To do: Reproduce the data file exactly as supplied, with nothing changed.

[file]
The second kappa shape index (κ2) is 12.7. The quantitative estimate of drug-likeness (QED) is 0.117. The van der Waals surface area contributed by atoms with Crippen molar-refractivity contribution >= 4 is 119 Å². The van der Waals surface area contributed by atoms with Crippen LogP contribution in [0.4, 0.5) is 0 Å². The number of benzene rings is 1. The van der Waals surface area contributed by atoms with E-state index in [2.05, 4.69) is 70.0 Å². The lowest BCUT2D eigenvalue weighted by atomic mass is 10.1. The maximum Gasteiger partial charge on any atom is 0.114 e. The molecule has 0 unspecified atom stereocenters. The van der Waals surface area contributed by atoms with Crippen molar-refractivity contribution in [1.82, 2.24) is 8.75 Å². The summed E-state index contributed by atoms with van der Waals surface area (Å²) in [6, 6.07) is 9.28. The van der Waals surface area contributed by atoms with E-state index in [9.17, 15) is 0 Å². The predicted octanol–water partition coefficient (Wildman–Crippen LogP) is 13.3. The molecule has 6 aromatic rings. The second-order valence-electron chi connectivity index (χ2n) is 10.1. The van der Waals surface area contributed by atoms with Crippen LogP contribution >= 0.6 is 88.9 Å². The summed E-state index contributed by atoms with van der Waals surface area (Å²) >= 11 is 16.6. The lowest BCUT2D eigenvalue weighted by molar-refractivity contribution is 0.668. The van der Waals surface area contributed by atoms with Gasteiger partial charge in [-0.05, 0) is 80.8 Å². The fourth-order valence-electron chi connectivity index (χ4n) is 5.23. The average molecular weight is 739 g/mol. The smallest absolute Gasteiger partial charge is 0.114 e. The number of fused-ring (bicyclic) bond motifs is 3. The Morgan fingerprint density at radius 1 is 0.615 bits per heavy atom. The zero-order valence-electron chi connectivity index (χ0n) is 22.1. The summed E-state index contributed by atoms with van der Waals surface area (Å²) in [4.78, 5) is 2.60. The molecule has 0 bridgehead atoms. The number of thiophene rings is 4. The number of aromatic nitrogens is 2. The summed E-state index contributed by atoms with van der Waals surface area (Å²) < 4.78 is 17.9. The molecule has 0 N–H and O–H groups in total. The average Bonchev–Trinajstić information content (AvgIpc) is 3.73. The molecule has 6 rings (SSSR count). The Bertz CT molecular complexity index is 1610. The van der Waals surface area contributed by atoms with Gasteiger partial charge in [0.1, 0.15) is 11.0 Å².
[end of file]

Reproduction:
The second kappa shape index (κ2) is 12.7. The quantitative estimate of drug-likeness (QED) is 0.117. The van der Waals surface area contributed by atoms with Crippen molar-refractivity contribution >= 4 is 119 Å². The van der Waals surface area contributed by atoms with Crippen LogP contribution in [0.4, 0.5) is 0 Å². The number of benzene rings is 1. The van der Waals surface area contributed by atoms with E-state index in [2.05, 4.69) is 70.0 Å². The lowest BCUT2D eigenvalue weighted by atomic mass is 10.1. The maximum Gasteiger partial charge on any atom is 0.114 e. The molecule has 0 unspecified atom stereocenters. The van der Waals surface area contributed by atoms with Crippen molar-refractivity contribution in [1.82, 2.24) is 8.75 Å². The summed E-state index contributed by atoms with van der Waals surface area (Å²) in [6, 6.07) is 9.28. The van der Waals surface area contributed by atoms with E-state index in [9.17, 15) is 0 Å². The predicted octanol–water partition coefficient (Wildman–Crippen LogP) is 13.3. The molecule has 6 aromatic rings. The second-order valence-electron chi connectivity index (χ2n) is 10.1. The van der Waals surface area contributed by atoms with Crippen LogP contribution >= 0.6 is 88.9 Å². The summed E-state index contributed by atoms with van der Waals surface area (Å²) >= 11 is 16.6. The lowest BCUT2D eigenvalue weighted by molar-refractivity contribution is 0.668. The van der Waals surface area contributed by atoms with Gasteiger partial charge in [-0.05, 0) is 80.8 Å². The fourth-order valence-electron chi connectivity index (χ4n) is 5.23. The average molecular weight is 739 g/mol. The smallest absolute Gasteiger partial charge is 0.114 e. The number of fused-ring (bicyclic) bond motifs is 3. The Morgan fingerprint density at radius 1 is 0.615 bits per heavy atom. The zero-order valence-electron chi connectivity index (χ0n) is 22.1. The summed E-state index contributed by atoms with van der Waals surface area (Å²) in [4.78, 5) is 2.60. The molecule has 0 bridgehead atoms. The number of thiophene rings is 4. The number of aromatic nitrogens is 2. The summed E-state index contributed by atoms with van der Waals surface area (Å²) < 4.78 is 17.9. The molecule has 0 N–H and O–H groups in total. The average Bonchev–Trinajstić information content (AvgIpc) is 3.73. The molecule has 6 rings (SSSR count). The Bertz CT molecular complexity index is 1610. The van der Waals surface area contributed by atoms with Gasteiger partial charge in [0.1, 0.15) is 11.0 Å².